It’s a chance for the United States – through the vehicle of the Olympic and Paralympic Games and the Olympic Movement – to portray itself as it truly is: a place where people from different backgrounds and ethnicities can come together to pursue their dreams, he said.

“In Chicago, we live that ideal every day. We welcome immigrants from other lands, as we have for generations. Out of our diversity comes our city’s great strength. Remember, this is not just Chicago’s bid. It’s not just our region’s bid. It’s our nation’s opportunity to reach out to the world,” he said.

Daley unveiled an updated emblem that represents Chicago’s status as a Candidate City in its efforts to bring the 2016 Olympic and Paralympic Games here.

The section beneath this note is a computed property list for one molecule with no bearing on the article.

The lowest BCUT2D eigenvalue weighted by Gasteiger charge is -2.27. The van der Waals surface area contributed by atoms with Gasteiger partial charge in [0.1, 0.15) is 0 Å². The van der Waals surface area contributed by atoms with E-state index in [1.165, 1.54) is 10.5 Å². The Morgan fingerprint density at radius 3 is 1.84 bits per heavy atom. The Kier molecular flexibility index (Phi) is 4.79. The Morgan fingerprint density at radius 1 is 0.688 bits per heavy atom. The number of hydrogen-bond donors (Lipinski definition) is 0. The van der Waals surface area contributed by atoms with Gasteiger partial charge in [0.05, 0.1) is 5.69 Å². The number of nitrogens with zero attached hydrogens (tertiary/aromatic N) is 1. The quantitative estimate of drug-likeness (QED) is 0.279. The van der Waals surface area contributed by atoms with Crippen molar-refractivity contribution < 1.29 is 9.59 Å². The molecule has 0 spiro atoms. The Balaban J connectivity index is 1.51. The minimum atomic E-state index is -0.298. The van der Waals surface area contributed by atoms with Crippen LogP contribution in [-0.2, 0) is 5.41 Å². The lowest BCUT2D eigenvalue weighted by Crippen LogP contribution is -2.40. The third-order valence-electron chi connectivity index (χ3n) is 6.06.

The celebration took place during the Sister Cities International Festival and was kicked off by a parade of flags from Chicago’s 27 Sister Cities.

The mayor said that as the city looks forward to the next 15 months leading up to the final decision of the International Olympic Committee, the Sister Cities program and events such as the festival will play an important role in showcasing Chicago’s diversity to the world.

“Today as much as ever, Chicago is a city of immigrants. You would be hard pressed to find any nationality not represented here. And festivals such as this one give us an opportunity to think about and appreciate the differences among nations and cultures.

“That is what Chicago’s Sister Cities program is all about—embracing cultural diversity, he said.